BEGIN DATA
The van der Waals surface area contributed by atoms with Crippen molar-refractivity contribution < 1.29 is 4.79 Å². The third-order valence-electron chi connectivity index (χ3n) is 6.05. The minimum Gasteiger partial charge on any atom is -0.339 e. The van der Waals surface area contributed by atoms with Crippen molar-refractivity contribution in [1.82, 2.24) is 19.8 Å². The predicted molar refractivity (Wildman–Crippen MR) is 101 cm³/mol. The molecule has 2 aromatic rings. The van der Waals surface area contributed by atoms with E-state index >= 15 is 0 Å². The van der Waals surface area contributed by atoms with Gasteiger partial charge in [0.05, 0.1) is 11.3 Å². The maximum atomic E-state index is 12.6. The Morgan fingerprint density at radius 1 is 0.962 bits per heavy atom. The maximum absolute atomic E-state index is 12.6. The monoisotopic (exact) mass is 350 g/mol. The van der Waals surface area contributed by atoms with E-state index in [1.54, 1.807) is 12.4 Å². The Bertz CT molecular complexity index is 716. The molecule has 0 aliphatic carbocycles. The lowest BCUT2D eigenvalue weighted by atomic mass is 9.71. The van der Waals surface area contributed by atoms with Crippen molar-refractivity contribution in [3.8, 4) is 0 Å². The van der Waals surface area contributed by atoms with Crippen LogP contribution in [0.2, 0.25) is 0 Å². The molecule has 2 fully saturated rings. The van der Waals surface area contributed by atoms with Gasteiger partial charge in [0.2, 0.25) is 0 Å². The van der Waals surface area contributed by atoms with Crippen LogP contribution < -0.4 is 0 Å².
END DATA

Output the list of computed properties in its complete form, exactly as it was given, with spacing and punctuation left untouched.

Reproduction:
The van der Waals surface area contributed by atoms with Crippen molar-refractivity contribution < 1.29 is 4.79 Å². The third-order valence-electron chi connectivity index (χ3n) is 6.05. The minimum Gasteiger partial charge on any atom is -0.339 e. The van der Waals surface area contributed by atoms with Crippen molar-refractivity contribution in [1.82, 2.24) is 19.8 Å². The predicted molar refractivity (Wildman–Crippen MR) is 101 cm³/mol. The molecule has 2 aromatic rings. The van der Waals surface area contributed by atoms with E-state index >= 15 is 0 Å². The van der Waals surface area contributed by atoms with Gasteiger partial charge in [0.05, 0.1) is 11.3 Å². The maximum atomic E-state index is 12.6. The Morgan fingerprint density at radius 1 is 0.962 bits per heavy atom. The maximum absolute atomic E-state index is 12.6. The monoisotopic (exact) mass is 350 g/mol. The van der Waals surface area contributed by atoms with E-state index in [1.54, 1.807) is 12.4 Å². The Bertz CT molecular complexity index is 716. The molecule has 0 aliphatic carbocycles. The lowest BCUT2D eigenvalue weighted by atomic mass is 9.71. The van der Waals surface area contributed by atoms with Crippen molar-refractivity contribution in [3.8, 4) is 0 Å². The van der Waals surface area contributed by atoms with Crippen LogP contribution in [0.2, 0.25) is 0 Å². The molecule has 2 fully saturated rings. The van der Waals surface area contributed by atoms with Gasteiger partial charge in [0.2, 0.25) is 0 Å². The van der Waals surface area contributed by atoms with Crippen LogP contribution < -0.4 is 0 Å².